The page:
Global cloud spending hits new record at US$49.4bn in Q3
Global spending on cloud services reached a new record in Q3 2021, increasing 35% to hit US$49.4 billion, however, the impact of the global chip shortage on the data centre industry is "imminent", according to research published by Canalys.
Canalys said expenditure has grown $2.4 billion compared to the previous quarter, and almost $13 billion since the same period last year. This is largely due to the continuing impact of the COVID-19 pandemic, which forced organisations to adopt new digital processes and for people to learn/work remotely.
“Overall compute demand is out-growing chip manufacturing capabilities, and infrastructure expansion may become limited for the cloud service providers,” said Canalys Research Analyst Blake Murray. “Besides managing supply chains to the best of their abilities, the providers building an advantage are focused on developing their go-to-market channels along with their product portfolios to catch up with an increasingly wide variety of customer use cases that has fueled demand since the start of the pandemic.”
Recent research carried out by IBM found that cloud computing revenues reached $219 billion in 2020, and analysts expect the industry to further grow to $791 billion by 2028.
What are the largest cloud providers?
The research found that Amazon Web Services (AWS) accounted for 32% of total cloud infrastructure services spend in Q3 2021, making it the leading cloud service provider. It grew 39% on an annual basis.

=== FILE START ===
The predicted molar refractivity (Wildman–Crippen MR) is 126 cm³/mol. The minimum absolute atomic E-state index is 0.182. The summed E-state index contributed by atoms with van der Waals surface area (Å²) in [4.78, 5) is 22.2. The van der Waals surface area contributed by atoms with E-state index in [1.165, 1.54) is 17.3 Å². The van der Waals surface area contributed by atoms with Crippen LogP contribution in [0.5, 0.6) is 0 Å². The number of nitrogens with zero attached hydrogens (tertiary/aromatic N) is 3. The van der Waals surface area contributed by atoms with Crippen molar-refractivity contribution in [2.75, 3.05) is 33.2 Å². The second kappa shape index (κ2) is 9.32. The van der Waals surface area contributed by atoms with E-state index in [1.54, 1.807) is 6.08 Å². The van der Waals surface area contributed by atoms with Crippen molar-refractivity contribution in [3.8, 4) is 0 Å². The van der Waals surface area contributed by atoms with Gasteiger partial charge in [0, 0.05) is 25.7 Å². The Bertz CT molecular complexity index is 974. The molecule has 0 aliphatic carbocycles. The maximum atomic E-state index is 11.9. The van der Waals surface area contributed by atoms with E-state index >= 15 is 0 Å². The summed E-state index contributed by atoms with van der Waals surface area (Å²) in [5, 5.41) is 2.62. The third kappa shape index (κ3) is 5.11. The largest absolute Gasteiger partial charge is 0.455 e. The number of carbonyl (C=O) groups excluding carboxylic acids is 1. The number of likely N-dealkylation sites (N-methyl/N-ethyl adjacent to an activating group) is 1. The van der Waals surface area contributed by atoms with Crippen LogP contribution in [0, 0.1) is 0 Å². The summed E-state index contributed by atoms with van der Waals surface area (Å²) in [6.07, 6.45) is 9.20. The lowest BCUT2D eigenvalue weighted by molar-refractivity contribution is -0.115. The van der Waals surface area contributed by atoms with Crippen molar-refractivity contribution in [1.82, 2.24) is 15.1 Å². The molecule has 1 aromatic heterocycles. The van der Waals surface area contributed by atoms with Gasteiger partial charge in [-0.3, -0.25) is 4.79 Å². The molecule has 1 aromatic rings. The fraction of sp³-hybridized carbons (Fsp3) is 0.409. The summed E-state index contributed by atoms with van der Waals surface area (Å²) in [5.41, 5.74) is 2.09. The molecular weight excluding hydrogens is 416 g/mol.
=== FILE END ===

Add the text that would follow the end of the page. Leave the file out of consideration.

Microsoft Azure was the second-largest cloud service provider in Q3, with a 21% market share. It grew over 50% for a fifth consecutive quarter. Microsoft reported new customer success in its cloud service suites for healthcare and sustainability.
Google Cloud was the third-largest provider and grew 54% to account for 8% of the market. It announced 20 expanded technology partnerships with data and cybersecurity companies to deepen vertical expertise. Google Cloud has also emphasised its channel partners and released new incentives in its partner programme. It advertised a 175% increase in customer engagements through partners during the first half of 2021.
Despite these growing numbers, Canalys pointed to the imminent impact on cloud adoption of the global shortage of computer chips. An imbalance in supply and demand, combined with the difficulty to maintain sustainable supply chains in the context of the pandemic, has led to a worldwide shortage of semiconductors that some analysts predict will last well into 2022.
The shortage is having a lasting impact in industries such as electronics or automotive, but it is also affecting the supply of components that are critical to the running of data centers, such as power distribution units, automatic transfer switch units and generators.